The private equity market in India has widely withstood the impact of the credit crisis, according to a recent poll of worldwide private equity firms.
Of the 37 firms surveyed, 68% said that they felt the Indian market was largely unaffected by the credit crunch.
Respondents also continued to rank the growth prospects of the of the region’s private equity market highly, as growth prospects scored 8.5 out of 10, slipping marginally from 8.6 out of 10 in the previous survey that covered the latter half of 2007.
The survey, which was commissioned by Deloitte, shows optimism is the dominant theme in the Indian private equity market, but the credit crunch is having some impact on deals.
“India is still very much a growth economy and there is massive enthusiasm for it and interest in it from global private equity firms,” says Sandeep Gill, managing director of Deloitte India.
“But with the credit crunch, company growth expectations need to be reigned in. There is a disconnect between entrepreneurs and their growth expectations for their companies and the reality of the situation. This means deals are taking longer to close,” he says.
Gill adds that the value of listed-companies has fallen significantly over the last 12 months and convincing private entrepreneurs to accept lower valuations was also delaying transaction completions.
There was also caution in the area of exits as 57% of respondents expect exit activity to fall over the next six months.
On the whole, however, the private equity market in India is vibrant. The fact that 85% of deals in the country are growth capital deals ensures the role played by leverage is minimal.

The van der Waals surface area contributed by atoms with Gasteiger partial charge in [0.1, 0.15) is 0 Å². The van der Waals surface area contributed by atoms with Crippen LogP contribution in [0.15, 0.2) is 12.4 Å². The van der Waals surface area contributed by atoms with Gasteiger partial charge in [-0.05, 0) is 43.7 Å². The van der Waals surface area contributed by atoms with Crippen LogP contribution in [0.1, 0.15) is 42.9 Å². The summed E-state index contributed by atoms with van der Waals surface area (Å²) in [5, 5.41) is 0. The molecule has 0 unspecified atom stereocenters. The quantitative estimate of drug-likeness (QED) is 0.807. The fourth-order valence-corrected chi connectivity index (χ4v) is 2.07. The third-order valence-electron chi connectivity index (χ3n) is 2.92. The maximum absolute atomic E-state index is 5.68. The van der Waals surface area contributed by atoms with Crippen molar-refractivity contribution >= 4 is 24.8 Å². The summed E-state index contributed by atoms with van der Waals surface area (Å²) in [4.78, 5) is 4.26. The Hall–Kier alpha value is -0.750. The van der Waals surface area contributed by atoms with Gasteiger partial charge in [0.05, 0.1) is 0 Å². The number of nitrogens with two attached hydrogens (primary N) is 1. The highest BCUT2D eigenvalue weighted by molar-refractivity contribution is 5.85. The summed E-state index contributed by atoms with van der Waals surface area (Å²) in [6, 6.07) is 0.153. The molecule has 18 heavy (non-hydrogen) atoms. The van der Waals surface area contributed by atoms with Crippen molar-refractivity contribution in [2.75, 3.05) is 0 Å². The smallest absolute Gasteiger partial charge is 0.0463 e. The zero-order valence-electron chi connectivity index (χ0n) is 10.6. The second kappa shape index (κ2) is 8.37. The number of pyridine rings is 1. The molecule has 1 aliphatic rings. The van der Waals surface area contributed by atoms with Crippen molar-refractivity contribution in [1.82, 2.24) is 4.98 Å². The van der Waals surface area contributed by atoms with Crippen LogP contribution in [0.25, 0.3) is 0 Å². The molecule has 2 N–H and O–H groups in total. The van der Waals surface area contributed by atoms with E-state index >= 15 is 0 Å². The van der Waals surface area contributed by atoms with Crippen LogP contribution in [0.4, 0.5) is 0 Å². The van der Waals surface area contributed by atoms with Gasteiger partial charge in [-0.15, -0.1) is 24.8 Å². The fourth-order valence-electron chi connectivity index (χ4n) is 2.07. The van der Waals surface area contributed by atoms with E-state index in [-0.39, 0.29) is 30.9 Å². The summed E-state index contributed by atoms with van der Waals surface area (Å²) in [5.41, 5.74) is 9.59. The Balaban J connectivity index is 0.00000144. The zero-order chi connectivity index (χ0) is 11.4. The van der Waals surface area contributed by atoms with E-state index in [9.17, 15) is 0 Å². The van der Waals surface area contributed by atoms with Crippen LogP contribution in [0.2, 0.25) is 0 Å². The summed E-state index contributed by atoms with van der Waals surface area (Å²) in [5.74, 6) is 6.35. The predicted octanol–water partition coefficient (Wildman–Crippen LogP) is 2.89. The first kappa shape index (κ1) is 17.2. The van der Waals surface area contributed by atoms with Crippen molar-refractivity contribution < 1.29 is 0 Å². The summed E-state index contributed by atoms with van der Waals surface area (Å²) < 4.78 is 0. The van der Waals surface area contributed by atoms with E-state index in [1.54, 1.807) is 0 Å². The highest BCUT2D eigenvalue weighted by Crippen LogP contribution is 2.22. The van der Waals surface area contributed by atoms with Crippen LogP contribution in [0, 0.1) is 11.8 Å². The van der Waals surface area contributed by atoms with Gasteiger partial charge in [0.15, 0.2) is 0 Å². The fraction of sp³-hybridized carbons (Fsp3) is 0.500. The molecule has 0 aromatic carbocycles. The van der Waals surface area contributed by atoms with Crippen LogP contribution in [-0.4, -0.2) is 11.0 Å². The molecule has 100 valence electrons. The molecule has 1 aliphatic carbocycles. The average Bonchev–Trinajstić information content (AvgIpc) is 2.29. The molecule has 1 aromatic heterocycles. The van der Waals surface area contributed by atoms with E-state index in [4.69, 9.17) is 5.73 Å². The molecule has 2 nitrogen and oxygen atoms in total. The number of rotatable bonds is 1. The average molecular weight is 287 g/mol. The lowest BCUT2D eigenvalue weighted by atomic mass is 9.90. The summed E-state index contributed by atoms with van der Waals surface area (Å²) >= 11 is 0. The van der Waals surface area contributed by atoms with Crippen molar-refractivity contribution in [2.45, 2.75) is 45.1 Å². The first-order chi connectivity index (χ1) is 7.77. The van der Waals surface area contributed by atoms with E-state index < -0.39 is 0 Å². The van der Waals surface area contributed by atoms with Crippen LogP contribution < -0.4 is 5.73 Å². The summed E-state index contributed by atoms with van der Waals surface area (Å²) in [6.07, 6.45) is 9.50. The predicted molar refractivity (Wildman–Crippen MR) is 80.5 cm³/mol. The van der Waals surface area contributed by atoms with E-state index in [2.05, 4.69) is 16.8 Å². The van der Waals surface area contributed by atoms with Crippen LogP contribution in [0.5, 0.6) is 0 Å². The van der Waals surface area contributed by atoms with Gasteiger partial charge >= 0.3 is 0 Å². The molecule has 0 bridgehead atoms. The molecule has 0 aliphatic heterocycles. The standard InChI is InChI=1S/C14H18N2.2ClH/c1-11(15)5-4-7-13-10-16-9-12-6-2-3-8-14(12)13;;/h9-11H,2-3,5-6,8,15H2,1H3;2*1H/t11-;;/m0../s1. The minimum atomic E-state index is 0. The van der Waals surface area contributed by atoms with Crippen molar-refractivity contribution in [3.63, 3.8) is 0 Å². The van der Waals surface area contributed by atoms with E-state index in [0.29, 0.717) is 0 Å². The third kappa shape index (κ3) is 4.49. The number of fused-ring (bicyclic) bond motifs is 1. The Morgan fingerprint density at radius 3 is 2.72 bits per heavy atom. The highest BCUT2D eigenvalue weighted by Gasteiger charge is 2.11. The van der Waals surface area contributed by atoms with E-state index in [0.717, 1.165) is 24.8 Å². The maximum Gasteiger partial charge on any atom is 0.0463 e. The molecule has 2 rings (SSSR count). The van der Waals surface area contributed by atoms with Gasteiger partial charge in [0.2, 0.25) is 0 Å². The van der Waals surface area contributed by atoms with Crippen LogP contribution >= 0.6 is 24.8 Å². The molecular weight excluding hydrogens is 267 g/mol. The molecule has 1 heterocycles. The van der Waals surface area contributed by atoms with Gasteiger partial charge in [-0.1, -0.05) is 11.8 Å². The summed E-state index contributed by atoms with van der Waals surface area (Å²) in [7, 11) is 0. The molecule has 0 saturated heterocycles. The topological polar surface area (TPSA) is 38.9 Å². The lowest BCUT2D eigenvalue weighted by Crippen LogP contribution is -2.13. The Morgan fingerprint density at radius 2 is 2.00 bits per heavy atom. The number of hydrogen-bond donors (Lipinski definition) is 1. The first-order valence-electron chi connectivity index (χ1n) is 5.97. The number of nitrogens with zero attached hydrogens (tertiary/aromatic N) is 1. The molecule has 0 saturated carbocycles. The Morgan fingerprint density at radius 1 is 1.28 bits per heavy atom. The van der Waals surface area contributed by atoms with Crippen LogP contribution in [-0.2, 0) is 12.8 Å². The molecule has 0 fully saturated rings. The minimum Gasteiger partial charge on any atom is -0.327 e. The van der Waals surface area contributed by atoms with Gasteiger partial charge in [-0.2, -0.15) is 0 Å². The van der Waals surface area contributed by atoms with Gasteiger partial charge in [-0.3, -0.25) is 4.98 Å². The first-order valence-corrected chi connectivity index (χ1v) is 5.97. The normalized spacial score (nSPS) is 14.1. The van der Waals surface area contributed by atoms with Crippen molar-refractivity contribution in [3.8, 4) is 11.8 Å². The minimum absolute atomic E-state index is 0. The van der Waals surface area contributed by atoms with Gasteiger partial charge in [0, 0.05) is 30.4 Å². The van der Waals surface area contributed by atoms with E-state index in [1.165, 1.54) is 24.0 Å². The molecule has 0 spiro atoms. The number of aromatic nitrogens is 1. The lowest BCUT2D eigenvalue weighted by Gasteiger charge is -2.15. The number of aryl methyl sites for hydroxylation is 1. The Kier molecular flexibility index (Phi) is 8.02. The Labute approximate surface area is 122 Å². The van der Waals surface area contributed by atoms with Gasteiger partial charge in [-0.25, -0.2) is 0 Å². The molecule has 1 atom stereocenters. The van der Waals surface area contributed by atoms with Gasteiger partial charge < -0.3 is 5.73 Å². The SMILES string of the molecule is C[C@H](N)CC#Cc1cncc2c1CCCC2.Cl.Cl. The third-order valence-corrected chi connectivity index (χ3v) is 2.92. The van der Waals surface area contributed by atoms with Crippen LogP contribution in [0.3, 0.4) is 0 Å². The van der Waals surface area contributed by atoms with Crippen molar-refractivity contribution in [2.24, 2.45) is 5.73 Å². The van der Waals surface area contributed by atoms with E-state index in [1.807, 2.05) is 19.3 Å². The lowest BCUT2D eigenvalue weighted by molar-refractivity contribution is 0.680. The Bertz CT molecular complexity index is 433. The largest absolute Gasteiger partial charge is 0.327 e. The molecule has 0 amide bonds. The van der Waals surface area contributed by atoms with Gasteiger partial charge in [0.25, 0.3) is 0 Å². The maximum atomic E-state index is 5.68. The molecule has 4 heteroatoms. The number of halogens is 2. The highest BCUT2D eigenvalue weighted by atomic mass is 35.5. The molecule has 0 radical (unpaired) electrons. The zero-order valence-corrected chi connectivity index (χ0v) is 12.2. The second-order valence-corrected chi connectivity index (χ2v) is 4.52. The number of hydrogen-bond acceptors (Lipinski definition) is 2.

“There’s a lot of activity in the SME space with investments around the $20 million to $50 million mark,” Gill says.
Meanwhile, 86% of survey respondents believe growth capital deals will continue to dominate over the next six months. However, The Blackstone Group’s completion of controlling stakes in two companies this year suggests the nascent buyout market is gaining some traction.
The confidence in private equity in India, however, may have been slightly rocked by the turmoil of the last few days.
India’s Finance Minister Palaniappan Chidambaram, sought to reassure investors last week that India’s banks were largely sheltered from the exposure to the U.S. financial market. “Let me assure everyone there is no cause for any alarm that any Indian bank is exposed or vulnerable like a couple of banks that have failed in the United States,” he told reporters. —Thomson Merger News